The Graduate Society at PANY, founded in 1955, is comprised of PANY members who hold degrees in medicine, psychology, social work and other mental health professions. The Graduate Society has several functions. First, it represents our organization, PANY, as a component society of the American Psychoanalytic Association (APsaA). In addition, the Graduate Society sponsors monthly scientific meetings, providing a venue where scholars present recent findings in psychoanalysis as well as topics dealing with the relationship between psychoanalysis and other fields – such as child development, the neurosciences, and the arts. These meetings are open to the public, including psychoanalytic and psychotherapy candidates, and are designed to enhance the education of psychoanalytic clinicians. The Society also sponsors postgraduate seminars that are open to PANY faculty members. In addition to postgraduate education, the Society helps to promote practice development and the profession of psychoanalysis, including increasing public awareness of the wide usefulness of psychoanalytic ideas as well as the utility and efficacy of psychoanalytic therapies. The Society Student Aid Fund assists psychoanalytic candidates in financing their training. Finally, the Society sponsors social functions – fun get-togethers that are so important for strengthening the cohesiveness of our psychoanalytic association.
For years psychoanalysts have been so invested in proving that psychoanalysis is a science that they have all but forgotten that it is an art of a kind. There have been many attempts to tease apart creative and scientific aspects of psychoanalysis. Bowlby famously made a distinction between “the art of psychoanalytic therapy and the science of psychoanalytic psychology.” Is such separation possible? Is it useful? This panel will discuss different aspects of creativity in everyday psychoanalytic work. Dr. Shapiro will consider various definitions of creativity and explore their applicability to art and psychoanalysis. He will investigate the use of the psychoanalytic setting as a creative integrative opportunity to facilitate the treatment. Dr. Marcus will take up the issue of creativity in science and apply these thoughts to creativity and science in psychoanalytic work and research. The claim will be made that psychoanalytic work is inherently creative and can be scientific. Examples from dream interpretation with patients and use of dreams in social science research will be used to illustrate his ideas. Dr. Mirkin will discuss the transformative role of creativity in therapeutic action of psychoanalysis. She will outline the analyst’s contribution – the anslyst’s own creativity – to the treatment and suggest that the development of the patient’s creative capacity is a measure of the progress of the treatment. The panelists will engage in discussion amongst themselves and with the audience to further our understanding of these complex issues.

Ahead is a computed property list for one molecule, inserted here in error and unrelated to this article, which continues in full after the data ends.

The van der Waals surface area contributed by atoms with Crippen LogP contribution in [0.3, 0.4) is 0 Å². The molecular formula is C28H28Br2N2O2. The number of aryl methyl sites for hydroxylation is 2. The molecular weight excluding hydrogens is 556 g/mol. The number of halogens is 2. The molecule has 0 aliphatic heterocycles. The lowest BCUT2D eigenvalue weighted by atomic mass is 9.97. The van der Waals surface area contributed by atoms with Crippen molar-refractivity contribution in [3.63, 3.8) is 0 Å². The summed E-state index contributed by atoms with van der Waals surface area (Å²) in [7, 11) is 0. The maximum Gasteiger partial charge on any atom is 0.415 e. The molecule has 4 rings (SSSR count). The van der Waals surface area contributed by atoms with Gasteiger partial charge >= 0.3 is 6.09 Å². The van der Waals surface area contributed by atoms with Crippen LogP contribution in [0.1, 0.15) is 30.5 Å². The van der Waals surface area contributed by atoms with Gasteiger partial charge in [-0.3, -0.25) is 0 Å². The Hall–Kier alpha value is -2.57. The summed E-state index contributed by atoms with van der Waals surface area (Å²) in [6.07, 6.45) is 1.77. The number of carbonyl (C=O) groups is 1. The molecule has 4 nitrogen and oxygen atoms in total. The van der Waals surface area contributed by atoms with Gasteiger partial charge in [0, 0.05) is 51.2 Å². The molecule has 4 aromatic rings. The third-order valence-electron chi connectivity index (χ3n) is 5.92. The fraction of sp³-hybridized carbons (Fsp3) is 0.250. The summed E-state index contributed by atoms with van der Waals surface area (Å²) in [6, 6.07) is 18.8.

Presenter: Dr.Monisha Nayar – Akhtar, Ph.D
Discussant: Dr. Barry Rand, MD
Henry Lothane, M.D., D.L.F.A.P.A.
Psychoanalytic Association of New York
NYU Department of Psychiatry
One Park Avenue, 8th Floor
New York, NY 10016